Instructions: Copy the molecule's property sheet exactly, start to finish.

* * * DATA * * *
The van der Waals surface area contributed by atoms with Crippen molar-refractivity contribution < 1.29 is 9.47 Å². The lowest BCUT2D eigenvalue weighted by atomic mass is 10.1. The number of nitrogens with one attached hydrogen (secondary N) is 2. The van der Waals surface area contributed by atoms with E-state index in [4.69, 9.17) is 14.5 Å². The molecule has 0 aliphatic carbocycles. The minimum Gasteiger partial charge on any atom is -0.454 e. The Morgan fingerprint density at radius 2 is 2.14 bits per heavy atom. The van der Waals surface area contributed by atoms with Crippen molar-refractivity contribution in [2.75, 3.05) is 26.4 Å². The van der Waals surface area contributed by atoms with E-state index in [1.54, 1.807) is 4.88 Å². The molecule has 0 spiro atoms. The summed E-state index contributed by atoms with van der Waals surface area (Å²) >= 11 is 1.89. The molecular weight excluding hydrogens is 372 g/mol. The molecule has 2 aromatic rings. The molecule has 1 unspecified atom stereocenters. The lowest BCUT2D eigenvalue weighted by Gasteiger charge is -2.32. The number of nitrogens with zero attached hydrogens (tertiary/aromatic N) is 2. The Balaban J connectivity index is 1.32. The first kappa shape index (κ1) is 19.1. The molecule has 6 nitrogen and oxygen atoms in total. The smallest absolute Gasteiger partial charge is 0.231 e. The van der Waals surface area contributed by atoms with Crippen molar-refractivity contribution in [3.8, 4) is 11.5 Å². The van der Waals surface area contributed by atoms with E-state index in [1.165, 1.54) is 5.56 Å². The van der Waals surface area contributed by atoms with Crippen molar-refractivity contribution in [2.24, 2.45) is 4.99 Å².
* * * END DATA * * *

The van der Waals surface area contributed by atoms with Crippen molar-refractivity contribution < 1.29 is 9.47 Å². The lowest BCUT2D eigenvalue weighted by atomic mass is 10.1. The number of nitrogens with one attached hydrogen (secondary N) is 2. The van der Waals surface area contributed by atoms with E-state index in [4.69, 9.17) is 14.5 Å². The molecule has 0 aliphatic carbocycles. The minimum Gasteiger partial charge on any atom is -0.454 e. The Morgan fingerprint density at radius 2 is 2.14 bits per heavy atom. The van der Waals surface area contributed by atoms with Crippen molar-refractivity contribution in [2.75, 3.05) is 26.4 Å². The van der Waals surface area contributed by atoms with E-state index in [1.54, 1.807) is 4.88 Å². The molecule has 0 spiro atoms. The summed E-state index contributed by atoms with van der Waals surface area (Å²) >= 11 is 1.89. The molecular weight excluding hydrogens is 372 g/mol. The molecule has 2 aromatic rings. The molecule has 1 unspecified atom stereocenters. The lowest BCUT2D eigenvalue weighted by Gasteiger charge is -2.32. The number of nitrogens with zero attached hydrogens (tertiary/aromatic N) is 2. The Balaban J connectivity index is 1.32. The first kappa shape index (κ1) is 19.1. The molecule has 6 nitrogen and oxygen atoms in total. The smallest absolute Gasteiger partial charge is 0.231 e. The van der Waals surface area contributed by atoms with Crippen molar-refractivity contribution in [3.8, 4) is 11.5 Å². The van der Waals surface area contributed by atoms with E-state index in [1.165, 1.54) is 5.56 Å². The van der Waals surface area contributed by atoms with Crippen molar-refractivity contribution in [2.24, 2.45) is 4.99 Å².